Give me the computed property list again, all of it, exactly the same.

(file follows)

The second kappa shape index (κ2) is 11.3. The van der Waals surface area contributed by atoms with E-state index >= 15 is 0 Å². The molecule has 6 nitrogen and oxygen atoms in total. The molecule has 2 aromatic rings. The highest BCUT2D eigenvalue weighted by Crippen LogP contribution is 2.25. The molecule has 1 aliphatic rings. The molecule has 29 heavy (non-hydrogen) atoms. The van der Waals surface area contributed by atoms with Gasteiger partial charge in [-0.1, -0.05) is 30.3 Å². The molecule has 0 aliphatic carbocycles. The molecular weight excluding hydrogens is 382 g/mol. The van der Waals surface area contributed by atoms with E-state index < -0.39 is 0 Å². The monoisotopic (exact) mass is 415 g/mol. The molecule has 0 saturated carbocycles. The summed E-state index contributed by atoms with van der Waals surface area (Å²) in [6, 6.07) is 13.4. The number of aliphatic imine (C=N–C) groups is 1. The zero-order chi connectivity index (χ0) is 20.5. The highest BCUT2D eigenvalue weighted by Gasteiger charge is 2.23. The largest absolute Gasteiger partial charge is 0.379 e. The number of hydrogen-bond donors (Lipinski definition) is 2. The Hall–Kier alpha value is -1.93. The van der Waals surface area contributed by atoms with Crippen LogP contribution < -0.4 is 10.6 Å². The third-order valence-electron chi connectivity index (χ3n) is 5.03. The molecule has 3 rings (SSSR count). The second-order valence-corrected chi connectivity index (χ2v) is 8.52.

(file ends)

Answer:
The second kappa shape index (κ2) is 11.3. The van der Waals surface area contributed by atoms with E-state index >= 15 is 0 Å². The molecule has 6 nitrogen and oxygen atoms in total. The molecule has 2 aromatic rings. The highest BCUT2D eigenvalue weighted by Crippen LogP contribution is 2.25. The molecule has 1 aliphatic rings. The molecule has 29 heavy (non-hydrogen) atoms. The van der Waals surface area contributed by atoms with Gasteiger partial charge in [-0.1, -0.05) is 30.3 Å². The molecule has 0 aliphatic carbocycles. The molecular weight excluding hydrogens is 382 g/mol. The van der Waals surface area contributed by atoms with E-state index < -0.39 is 0 Å². The monoisotopic (exact) mass is 415 g/mol. The molecule has 0 saturated carbocycles. The summed E-state index contributed by atoms with van der Waals surface area (Å²) in [6, 6.07) is 13.4. The number of aliphatic imine (C=N–C) groups is 1. The zero-order chi connectivity index (χ0) is 20.5. The highest BCUT2D eigenvalue weighted by Gasteiger charge is 2.23. The largest absolute Gasteiger partial charge is 0.379 e. The number of hydrogen-bond donors (Lipinski definition) is 2. The Hall–Kier alpha value is -1.93. The van der Waals surface area contributed by atoms with Crippen LogP contribution < -0.4 is 10.6 Å². The third-order valence-electron chi connectivity index (χ3n) is 5.03. The molecule has 3 rings (SSSR count). The second-order valence-corrected chi connectivity index (χ2v) is 8.52.